Censorship in America can vary between the silencing of young voices and the prevention of exposing others of inappropriate material. Many people are afraid of losing their freedom of speech, as first amendment rights should be mandatory for American citizens. Polar to this argument insists the importance of censorship, as it can shield the public from information that can lead to fear or chaos. Leaving students ignorant to world problems, however, is argued by Sonja West that it removes their first amendment rights and creates a future working-class of Americans who are clouded from the truth. West is a law professor at the University of Georgia who is distinguished for her expertise in the first amendment law and minor in journalism. In her article, “Censorship 101,” West crafts her text through numerous court case experience and skill in rhetorical devices as her background expertise is used to her advantage.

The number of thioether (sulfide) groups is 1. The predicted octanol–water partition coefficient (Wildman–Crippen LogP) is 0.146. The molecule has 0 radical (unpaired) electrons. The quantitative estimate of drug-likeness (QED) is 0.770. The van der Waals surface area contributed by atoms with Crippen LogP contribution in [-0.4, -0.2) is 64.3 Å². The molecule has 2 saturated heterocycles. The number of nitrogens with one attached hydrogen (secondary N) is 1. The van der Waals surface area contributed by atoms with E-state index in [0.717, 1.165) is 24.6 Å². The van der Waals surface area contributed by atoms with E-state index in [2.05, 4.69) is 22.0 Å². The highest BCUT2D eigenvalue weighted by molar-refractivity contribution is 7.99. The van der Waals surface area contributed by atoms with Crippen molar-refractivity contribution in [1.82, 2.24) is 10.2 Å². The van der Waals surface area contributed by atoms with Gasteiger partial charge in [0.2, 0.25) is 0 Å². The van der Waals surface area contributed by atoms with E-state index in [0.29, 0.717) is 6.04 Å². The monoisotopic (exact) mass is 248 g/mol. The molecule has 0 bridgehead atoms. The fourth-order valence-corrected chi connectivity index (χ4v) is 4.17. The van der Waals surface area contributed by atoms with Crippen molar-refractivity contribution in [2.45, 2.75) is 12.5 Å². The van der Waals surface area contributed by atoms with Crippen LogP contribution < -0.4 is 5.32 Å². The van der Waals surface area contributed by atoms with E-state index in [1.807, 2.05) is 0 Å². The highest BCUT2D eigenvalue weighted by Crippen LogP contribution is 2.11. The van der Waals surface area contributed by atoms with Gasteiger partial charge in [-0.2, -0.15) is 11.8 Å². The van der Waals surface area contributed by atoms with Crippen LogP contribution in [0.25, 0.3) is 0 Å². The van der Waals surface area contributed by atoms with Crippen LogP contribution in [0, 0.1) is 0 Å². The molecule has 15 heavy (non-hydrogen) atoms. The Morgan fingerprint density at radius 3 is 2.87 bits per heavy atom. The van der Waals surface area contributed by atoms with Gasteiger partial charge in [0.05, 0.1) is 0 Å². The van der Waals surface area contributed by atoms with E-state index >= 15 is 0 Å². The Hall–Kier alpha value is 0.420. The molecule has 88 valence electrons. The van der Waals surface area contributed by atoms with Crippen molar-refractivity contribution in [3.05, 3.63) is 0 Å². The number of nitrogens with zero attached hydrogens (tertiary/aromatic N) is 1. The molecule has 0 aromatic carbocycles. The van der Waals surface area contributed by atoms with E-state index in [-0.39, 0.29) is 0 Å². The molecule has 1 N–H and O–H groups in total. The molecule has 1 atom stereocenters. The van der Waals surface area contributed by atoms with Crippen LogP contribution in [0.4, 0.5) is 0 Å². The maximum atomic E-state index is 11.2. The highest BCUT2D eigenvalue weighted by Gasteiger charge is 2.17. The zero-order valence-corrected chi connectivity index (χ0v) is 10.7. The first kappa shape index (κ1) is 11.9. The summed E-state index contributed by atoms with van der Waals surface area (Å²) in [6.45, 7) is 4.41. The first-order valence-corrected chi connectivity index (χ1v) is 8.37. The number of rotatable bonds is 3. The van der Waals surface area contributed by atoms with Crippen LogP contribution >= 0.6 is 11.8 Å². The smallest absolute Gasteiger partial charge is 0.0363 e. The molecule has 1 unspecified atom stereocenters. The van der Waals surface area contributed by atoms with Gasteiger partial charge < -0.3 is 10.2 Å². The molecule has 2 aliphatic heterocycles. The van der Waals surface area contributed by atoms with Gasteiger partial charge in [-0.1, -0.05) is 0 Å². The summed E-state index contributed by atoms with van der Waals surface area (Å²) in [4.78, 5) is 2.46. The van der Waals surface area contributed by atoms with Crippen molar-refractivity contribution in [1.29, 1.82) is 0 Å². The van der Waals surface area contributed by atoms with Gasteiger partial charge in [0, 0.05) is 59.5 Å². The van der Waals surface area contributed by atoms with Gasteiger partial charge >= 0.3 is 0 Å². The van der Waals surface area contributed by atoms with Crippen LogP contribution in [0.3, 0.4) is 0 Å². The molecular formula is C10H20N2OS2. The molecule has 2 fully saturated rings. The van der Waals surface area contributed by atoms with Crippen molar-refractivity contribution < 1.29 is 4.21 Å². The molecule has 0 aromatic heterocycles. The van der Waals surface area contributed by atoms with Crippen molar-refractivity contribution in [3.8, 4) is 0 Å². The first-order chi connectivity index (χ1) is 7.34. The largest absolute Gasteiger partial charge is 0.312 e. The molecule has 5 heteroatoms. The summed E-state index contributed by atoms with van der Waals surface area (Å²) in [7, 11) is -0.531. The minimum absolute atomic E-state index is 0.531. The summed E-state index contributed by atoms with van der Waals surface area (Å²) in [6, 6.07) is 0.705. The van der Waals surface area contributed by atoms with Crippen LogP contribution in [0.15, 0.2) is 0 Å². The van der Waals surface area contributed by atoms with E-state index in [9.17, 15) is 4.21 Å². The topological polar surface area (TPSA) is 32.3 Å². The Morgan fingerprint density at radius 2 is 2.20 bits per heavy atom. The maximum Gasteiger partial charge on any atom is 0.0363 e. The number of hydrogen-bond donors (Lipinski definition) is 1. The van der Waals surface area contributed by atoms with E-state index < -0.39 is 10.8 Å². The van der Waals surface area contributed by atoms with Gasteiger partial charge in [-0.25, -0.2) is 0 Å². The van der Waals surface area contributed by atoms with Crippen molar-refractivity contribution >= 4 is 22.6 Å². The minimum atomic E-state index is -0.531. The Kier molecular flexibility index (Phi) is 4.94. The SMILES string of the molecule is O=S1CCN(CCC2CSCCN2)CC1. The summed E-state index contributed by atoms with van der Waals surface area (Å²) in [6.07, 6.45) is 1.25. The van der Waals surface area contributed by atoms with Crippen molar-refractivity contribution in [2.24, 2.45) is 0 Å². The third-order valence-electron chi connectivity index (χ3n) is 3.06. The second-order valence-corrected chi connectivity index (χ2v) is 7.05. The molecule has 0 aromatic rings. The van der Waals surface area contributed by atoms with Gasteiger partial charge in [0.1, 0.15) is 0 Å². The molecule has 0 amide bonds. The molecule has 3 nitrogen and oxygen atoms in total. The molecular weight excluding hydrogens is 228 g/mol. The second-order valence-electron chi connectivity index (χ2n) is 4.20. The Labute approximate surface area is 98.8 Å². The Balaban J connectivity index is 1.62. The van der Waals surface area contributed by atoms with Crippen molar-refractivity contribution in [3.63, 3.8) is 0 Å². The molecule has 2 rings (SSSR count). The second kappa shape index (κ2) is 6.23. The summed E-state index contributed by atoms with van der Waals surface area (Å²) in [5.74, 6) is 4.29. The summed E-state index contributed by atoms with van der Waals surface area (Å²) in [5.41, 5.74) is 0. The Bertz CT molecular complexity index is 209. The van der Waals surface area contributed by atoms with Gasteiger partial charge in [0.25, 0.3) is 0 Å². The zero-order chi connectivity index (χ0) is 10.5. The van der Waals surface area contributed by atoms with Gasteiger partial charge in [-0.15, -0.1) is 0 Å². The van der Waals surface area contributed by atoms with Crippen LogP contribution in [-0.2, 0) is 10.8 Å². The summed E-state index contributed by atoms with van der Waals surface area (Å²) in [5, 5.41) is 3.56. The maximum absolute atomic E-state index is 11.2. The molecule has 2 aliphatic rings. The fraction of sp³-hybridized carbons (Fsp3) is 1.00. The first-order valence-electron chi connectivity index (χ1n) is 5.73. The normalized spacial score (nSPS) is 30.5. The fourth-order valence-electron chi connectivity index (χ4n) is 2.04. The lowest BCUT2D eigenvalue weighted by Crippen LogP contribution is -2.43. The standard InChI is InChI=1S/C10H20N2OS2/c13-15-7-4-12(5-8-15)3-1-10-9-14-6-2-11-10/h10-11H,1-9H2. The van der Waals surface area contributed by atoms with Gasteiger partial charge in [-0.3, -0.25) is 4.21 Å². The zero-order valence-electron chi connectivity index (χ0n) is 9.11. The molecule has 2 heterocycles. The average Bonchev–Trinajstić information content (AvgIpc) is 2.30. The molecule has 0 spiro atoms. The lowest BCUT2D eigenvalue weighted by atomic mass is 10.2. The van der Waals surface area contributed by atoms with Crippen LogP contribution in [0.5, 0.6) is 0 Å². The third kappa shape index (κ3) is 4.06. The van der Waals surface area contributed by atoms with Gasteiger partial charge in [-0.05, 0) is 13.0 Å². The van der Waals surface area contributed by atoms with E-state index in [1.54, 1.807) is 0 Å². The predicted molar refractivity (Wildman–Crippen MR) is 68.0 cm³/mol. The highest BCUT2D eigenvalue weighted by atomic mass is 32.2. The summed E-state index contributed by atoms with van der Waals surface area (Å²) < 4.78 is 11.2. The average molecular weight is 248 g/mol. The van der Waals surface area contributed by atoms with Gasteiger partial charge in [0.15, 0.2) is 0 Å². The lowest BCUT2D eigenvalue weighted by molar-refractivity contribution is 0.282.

Arguments over the First Amendment and its guarantee of a freedom of speech and expression have existed since the dawn of the country, and although these discussions often happen as a result of a major policy changes or violent events involving both sides of the political spectrum, I personally feel as if the amendment should be looked in another light. Just as Ben Shapiro explores in his article titled “The End of the First Amendment,” the crisis that we are facing about our First Amendment results from the individual actors on the debate stage. Both sides are at fault here, where in some locations liberals are the one to blame and other places, conservatives. Arguments should be intellectually stimulating and conducted as a way to not only